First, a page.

Follow Your Passion — but only if it’s the right type.

There are two types of passion, and while one can lead to success and happiness, the other can lead to the very opposite.

Steve Glaveski

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Follow your passion.

Do what you love.

If you love what you do you’ll never work a day in your life.

These are the catch cries of the cult of passion.

It stands to reason that if you are passionate about what you do, you’re likely to wake up with a spring in your step and invest a high amount of energy and enthusiasm into your work.

But what if you’re passionate about sneakers, or early 90s NBA trading cards? Sure, you still might be able to cultivate a living in or around this space, but your chances are going to be astronomically slimmer than following a more conventional path of, say, becoming an accountant.

What if your passion is obsessive?

Is passion alone enough?

Is it sustainable?

Does passion fade when it becomes your job?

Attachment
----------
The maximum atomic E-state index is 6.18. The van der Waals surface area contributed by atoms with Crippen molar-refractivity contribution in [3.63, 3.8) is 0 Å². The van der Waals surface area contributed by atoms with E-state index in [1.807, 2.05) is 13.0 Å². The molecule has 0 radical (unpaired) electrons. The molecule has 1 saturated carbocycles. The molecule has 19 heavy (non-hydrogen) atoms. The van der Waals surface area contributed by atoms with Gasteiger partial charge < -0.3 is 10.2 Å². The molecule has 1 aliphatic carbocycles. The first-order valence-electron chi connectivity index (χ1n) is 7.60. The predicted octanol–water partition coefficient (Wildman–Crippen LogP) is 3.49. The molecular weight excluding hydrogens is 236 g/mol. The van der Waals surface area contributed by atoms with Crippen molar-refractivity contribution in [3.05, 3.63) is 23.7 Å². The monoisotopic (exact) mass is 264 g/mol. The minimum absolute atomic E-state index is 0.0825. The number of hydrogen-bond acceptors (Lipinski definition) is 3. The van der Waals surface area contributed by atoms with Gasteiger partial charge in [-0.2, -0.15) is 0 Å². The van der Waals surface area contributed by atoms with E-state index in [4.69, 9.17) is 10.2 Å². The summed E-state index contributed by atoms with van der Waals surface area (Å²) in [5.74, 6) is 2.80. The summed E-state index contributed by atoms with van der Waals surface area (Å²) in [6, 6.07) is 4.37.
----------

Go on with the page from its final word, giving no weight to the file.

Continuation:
Can passion lead us down the wrong path?

Is there any substance to the above-mentioned slogans of the cult of passion, or are they, in the words of Friedrich Nietzsche, convenient sounding maxims that don’t stand up to empirical testing?

Let’s find out.

On Harmonious and Obsessive Passions

When it comes to passion, psychologists differentiate between harmonious passion and obsessive passion.

Harmonious passion is internalized by people and is free of any contingencies. It is said to be in harmony with other aspects of a person’s life, and doesn’t hold an overpowering space a person’s identity, according to a 2003 study on obsessive and harmonious passions led by Robert J Vallerand, a leading researcher on the topic.

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Steve Glaveski

CEO of Collective Campus. HBR writer. Author of Time Rich, and Employee to Entrepreneur. Host of Future Squared podcast. Occasional surfer.